It begins from the opening scenes. Adam was made for relationship with God, connection with others, and enjoyment of the garden. The spiritual, social, and physical dimensions of existence are as they should be, as we long for them to be. “Curiosity about our beginning,” writes theologian Henri Blocher, “continues to haunt the human race. It will not call off the Quest for its origins” While a scientific understanding of origins is exciting and meaningful — and something of a luxury in the “blip” of the last 150 years — the real human pursuit has been to understand why we are here, what purpose it serves, what direction we’re heading in, and what significance it all has. Science, for all its wonders, is incapable of approaching such questions, and we dishonor science by imagining it is otherwise.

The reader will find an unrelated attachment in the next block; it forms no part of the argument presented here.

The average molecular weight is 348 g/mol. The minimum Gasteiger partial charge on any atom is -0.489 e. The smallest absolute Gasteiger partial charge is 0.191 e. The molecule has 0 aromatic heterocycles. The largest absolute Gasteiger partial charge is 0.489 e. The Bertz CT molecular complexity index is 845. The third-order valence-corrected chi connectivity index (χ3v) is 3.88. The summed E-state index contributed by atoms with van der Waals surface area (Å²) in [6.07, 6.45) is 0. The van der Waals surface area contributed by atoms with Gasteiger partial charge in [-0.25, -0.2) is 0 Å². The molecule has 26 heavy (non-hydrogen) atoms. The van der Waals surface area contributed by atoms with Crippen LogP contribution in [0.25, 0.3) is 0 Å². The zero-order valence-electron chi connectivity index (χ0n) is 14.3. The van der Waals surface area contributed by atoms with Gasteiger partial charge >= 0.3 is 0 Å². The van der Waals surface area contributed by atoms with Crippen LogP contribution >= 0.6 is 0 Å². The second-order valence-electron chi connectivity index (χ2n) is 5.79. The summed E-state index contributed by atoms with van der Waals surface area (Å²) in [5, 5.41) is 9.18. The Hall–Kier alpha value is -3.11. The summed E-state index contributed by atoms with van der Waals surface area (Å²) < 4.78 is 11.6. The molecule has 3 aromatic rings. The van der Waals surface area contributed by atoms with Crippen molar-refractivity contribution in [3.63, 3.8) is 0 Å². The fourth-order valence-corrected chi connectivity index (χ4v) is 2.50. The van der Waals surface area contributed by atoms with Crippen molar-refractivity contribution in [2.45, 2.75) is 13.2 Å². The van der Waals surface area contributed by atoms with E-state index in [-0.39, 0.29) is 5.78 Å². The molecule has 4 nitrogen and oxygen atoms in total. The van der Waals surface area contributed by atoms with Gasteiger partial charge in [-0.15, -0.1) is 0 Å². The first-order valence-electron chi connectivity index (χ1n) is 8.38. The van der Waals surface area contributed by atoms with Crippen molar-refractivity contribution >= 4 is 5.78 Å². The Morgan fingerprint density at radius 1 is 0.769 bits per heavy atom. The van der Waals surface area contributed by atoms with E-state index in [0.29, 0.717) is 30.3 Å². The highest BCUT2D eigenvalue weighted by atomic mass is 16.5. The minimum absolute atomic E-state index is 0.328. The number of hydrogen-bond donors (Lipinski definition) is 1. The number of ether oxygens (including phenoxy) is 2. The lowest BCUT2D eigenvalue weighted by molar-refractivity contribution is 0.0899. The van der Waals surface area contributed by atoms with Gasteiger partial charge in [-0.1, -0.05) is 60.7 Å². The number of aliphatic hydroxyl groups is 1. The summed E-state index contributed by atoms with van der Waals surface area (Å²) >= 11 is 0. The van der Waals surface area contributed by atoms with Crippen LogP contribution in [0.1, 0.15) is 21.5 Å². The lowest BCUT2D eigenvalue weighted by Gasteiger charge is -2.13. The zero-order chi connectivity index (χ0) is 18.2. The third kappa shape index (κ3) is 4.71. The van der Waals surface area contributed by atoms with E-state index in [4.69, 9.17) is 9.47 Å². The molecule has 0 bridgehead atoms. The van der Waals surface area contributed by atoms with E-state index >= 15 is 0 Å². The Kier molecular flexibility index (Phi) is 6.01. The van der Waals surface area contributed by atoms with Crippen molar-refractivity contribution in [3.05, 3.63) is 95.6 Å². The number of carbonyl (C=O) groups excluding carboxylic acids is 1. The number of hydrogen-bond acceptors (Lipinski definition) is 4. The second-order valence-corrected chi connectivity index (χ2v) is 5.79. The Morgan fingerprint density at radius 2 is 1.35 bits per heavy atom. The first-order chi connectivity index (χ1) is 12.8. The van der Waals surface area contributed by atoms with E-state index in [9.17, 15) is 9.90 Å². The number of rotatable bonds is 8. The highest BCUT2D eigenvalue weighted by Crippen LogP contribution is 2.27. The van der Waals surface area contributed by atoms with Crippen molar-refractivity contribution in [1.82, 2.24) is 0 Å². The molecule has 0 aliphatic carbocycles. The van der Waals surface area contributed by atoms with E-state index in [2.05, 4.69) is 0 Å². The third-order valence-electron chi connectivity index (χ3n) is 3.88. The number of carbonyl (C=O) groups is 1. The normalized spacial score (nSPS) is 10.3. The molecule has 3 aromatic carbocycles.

We also dishonor ourselves by imagining science’s questions and answers are the only important ones. This is an important point to ponder in our contemporary context, because there are some strands of thought (and talk) that suggest the only significant questions are the ones science can investigate. This cannot be the case. As philosopher Alvin Plantinga humorously suggests, this would be like a drunk man insisting on looking for his lost car keys only under a lamppost because that’s where the light is shining. “In fact it would go the drunk one better,” Plantinga quips; “it would be to insist that because the keys would be hard to find in the dark, they must be under the light”…Science sheds its wonderful light on the operations of the natural world, but it is seriously restrictive to imagine that no keys to important questions can be found outside its gleam.